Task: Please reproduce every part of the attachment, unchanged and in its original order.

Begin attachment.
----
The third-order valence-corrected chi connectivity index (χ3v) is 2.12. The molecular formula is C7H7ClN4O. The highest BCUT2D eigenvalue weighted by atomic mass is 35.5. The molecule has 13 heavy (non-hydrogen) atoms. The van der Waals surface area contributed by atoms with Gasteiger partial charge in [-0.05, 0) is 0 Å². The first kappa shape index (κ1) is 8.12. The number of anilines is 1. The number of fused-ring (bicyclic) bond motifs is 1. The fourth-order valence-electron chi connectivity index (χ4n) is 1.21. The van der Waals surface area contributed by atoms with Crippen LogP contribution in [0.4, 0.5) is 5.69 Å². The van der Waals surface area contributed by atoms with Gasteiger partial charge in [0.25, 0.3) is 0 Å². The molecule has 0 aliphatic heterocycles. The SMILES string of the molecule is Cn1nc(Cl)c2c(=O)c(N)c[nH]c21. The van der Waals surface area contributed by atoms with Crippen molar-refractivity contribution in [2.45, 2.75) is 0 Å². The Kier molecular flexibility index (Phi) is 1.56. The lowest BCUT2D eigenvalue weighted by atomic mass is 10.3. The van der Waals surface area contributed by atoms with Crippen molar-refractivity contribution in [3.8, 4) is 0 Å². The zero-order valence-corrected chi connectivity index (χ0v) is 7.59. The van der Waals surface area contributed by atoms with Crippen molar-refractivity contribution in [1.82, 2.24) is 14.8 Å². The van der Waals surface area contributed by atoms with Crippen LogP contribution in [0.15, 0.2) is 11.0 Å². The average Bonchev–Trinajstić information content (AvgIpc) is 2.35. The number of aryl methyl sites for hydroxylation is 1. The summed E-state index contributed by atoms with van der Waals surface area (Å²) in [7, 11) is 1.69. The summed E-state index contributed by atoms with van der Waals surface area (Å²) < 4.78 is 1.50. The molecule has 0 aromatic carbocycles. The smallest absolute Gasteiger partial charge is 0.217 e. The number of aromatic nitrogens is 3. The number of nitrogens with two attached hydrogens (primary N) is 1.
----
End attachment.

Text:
The third-order valence-corrected chi connectivity index (χ3v) is 2.12. The molecular formula is C7H7ClN4O. The highest BCUT2D eigenvalue weighted by atomic mass is 35.5. The molecule has 13 heavy (non-hydrogen) atoms. The van der Waals surface area contributed by atoms with Gasteiger partial charge in [-0.05, 0) is 0 Å². The first kappa shape index (κ1) is 8.12. The number of anilines is 1. The number of fused-ring (bicyclic) bond motifs is 1. The fourth-order valence-electron chi connectivity index (χ4n) is 1.21. The van der Waals surface area contributed by atoms with Crippen LogP contribution in [0.4, 0.5) is 5.69 Å². The van der Waals surface area contributed by atoms with Gasteiger partial charge in [0.25, 0.3) is 0 Å². The molecule has 0 aliphatic heterocycles. The SMILES string of the molecule is Cn1nc(Cl)c2c(=O)c(N)c[nH]c21. The van der Waals surface area contributed by atoms with Crippen molar-refractivity contribution in [2.45, 2.75) is 0 Å². The Kier molecular flexibility index (Phi) is 1.56. The lowest BCUT2D eigenvalue weighted by atomic mass is 10.3. The van der Waals surface area contributed by atoms with Crippen molar-refractivity contribution in [3.8, 4) is 0 Å². The zero-order valence-corrected chi connectivity index (χ0v) is 7.59. The van der Waals surface area contributed by atoms with Crippen molar-refractivity contribution in [1.82, 2.24) is 14.8 Å². The van der Waals surface area contributed by atoms with Crippen LogP contribution in [0.15, 0.2) is 11.0 Å². The average Bonchev–Trinajstić information content (AvgIpc) is 2.35. The number of aryl methyl sites for hydroxylation is 1. The summed E-state index contributed by atoms with van der Waals surface area (Å²) in [7, 11) is 1.69. The summed E-state index contributed by atoms with van der Waals surface area (Å²) < 4.78 is 1.50. The molecule has 0 aromatic carbocycles. The smallest absolute Gasteiger partial charge is 0.217 e. The number of aromatic nitrogens is 3. The number of nitrogens with two attached hydrogens (primary N) is 1.